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Old 10-09-2015, 11:25   #31
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Re: Pearls of Wisdom for a Future Liveaboard?

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Originally Posted by EvanneKegley View Post
I can give you a little more info. Right now, my husband works and I'm in school. He's a welder/shipfitter, primarily builds/repairs large steel vessels (oil takers, ferries, etc), although right now he's working an aluminium gig up in Bristol Bay building a cannery. Honestly he knows a lot more about boats, cruising, diesel mechanics, etc, than I do. He's the pragmatic, critical thinker-- I'm the hippie with rosey glasses

I'm a vet tech specializing in wildlife-- so our income is not likely to grow much even when I start working. Work will always keep us close to the water, which is totally how we prefer it. I guess thats really what prompted our plans.

Our son is three years old. Our current living situation is a rented house in the burbs.
Thanks for the clarification. That's pretty much what I had imagined. Bon Voyage!
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Old 10-09-2015, 11:40   #32
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Re: Pearls of Wisdom for a Future Liveaboard?

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Originally Posted by stevebein View Post
Just a few words and a question. Have you done any sailing on any size boat and how did it go?

I have owned boats in the 40-50' range and there are some amazing deals on less that aesthetic boats. There are some amazing deals on outstanding older and proven boats. Most of my cruising was done on 1970's boats which were 20 years old then and still are great, though not modern vessels. Families live aboard different sized boats with equal success. The most fun I had in beginning sailing was on a sabot. The most fun I had while learning was on a sabot while living on a 45' sloop. The idea of a smaller learning boat sounds very good. The concept of selling after a few years is also doable without losing much but the usual overhead. The final decision is yours. All the best, you have had differing opinions on this thread. Sift through them and chose which apply to you. Read a lot of books decide which apply to you and gain knowledge and experience.
Good luck
Thanks! We have been out day-sailing a handful of times as guests, never on our own. And it was really fun, a couple of stressful moments. But overall, awesome.
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Old 10-09-2015, 11:56   #33
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Re: Pearls of Wisdom for a Future Liveaboard?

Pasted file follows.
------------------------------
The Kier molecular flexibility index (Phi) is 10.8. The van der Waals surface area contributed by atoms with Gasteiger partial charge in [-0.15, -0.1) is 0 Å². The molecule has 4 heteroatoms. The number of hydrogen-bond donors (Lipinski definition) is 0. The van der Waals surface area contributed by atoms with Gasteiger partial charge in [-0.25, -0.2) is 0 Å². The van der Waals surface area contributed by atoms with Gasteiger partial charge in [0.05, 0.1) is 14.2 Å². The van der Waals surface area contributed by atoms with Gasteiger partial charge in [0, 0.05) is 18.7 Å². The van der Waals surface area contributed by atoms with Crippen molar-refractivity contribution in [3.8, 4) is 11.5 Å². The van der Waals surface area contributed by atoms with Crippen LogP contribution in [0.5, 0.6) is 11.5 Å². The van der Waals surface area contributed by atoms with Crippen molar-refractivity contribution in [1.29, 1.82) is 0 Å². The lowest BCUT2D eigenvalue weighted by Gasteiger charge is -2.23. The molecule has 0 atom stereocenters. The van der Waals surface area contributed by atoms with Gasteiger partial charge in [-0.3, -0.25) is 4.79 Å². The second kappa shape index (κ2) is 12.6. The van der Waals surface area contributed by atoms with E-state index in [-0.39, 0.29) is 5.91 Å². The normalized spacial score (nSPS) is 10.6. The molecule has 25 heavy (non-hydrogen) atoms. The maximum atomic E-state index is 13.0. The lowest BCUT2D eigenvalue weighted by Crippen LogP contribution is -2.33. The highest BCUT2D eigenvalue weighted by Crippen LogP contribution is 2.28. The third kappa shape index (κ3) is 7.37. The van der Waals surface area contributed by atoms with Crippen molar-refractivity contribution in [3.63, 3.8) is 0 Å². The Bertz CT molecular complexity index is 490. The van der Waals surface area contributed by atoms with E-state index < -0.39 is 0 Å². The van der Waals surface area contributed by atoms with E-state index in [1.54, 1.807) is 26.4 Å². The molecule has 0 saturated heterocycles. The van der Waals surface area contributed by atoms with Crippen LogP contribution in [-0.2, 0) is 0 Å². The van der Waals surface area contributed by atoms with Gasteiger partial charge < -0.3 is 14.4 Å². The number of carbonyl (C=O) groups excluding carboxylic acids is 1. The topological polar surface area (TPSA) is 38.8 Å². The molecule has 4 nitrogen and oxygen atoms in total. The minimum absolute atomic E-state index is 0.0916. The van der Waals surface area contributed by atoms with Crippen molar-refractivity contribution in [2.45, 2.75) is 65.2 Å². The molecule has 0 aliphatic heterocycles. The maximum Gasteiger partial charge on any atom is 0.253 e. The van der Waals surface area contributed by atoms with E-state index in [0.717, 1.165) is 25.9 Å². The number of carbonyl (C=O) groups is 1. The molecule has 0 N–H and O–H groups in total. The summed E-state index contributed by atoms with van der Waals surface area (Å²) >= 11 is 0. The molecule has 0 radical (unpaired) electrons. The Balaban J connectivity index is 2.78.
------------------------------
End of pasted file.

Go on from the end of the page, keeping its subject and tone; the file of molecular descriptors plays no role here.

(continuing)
Evanne, I am a fan of anyone who is hippy and wears rose colored glasses. I love people who are self disclosure types and aren't afraid to say it the way it is


Maybe you will take a few minutes to read Jim Brown's early attempts at sailing. His story is remarkable. His trimaran designs still ply the waters all over the world. Truly a hippie type and a big dreamer. Go to outrigger.org and read his early writings and videos. I am not so brave as he. But he built his own little trimaran...and I mean little....put him and his wife on it...exited the harbor somewhere on the pacific coast...hung a left...sailed to Mexico...got caught in a near hurricane...and Mexicans in Cabo San Lucas helped him pick up the boat and carry it off the beach...true story with pictures.


My point being, Evanne, is this...if you can dream it...it is possible to do it. All of the other posters here all have valid points about expense, experience, expectations...etc. Some people do it on 4 million dollar Gun boats and others sail out across the wilds of the pacific on 10k dollar thin skinned Catalinas.


I, for one, would be to buy something cheap now and sail the heck out of it in all kinds of weather locally. Maybe even something you can throw on a trailer and do the San Juans near you...by the way..one of the best cruising grounds on this planet. In Alameda, near my home in San Francisco Bay area, the local yacht club rents space for cheap to store the trailer on. You leave the boat completely rigged (mast is up) and you pull the trailer over to the crane, throw some straps under the keel, up and over she goes into the briny. All done by yourself...hose off facilities available and no moorage fees...no slimy bottoms...it is a great solution. I am sure the Seattle crowd has the same somewhere.


You will build trust in your competence as sailors, learn what your family needs or doesn't need, build skill sets in anchoring, sailing techniques, weather reading, and having fun as a family. Nothing as good as a boat skimming across the water under wind power and just the sound of a boat working her way through the water. To me nothing is more magical other than love.
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Old 10-09-2015, 12:30   #34
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Re: Pearls of Wisdom for a Future Liveaboard?

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Originally Posted by alansmith View Post
Evanne, I am a fan of anyone who is hippy and wears rose colored glasses. I love people who are self disclosure types and aren't afraid to say it the way it is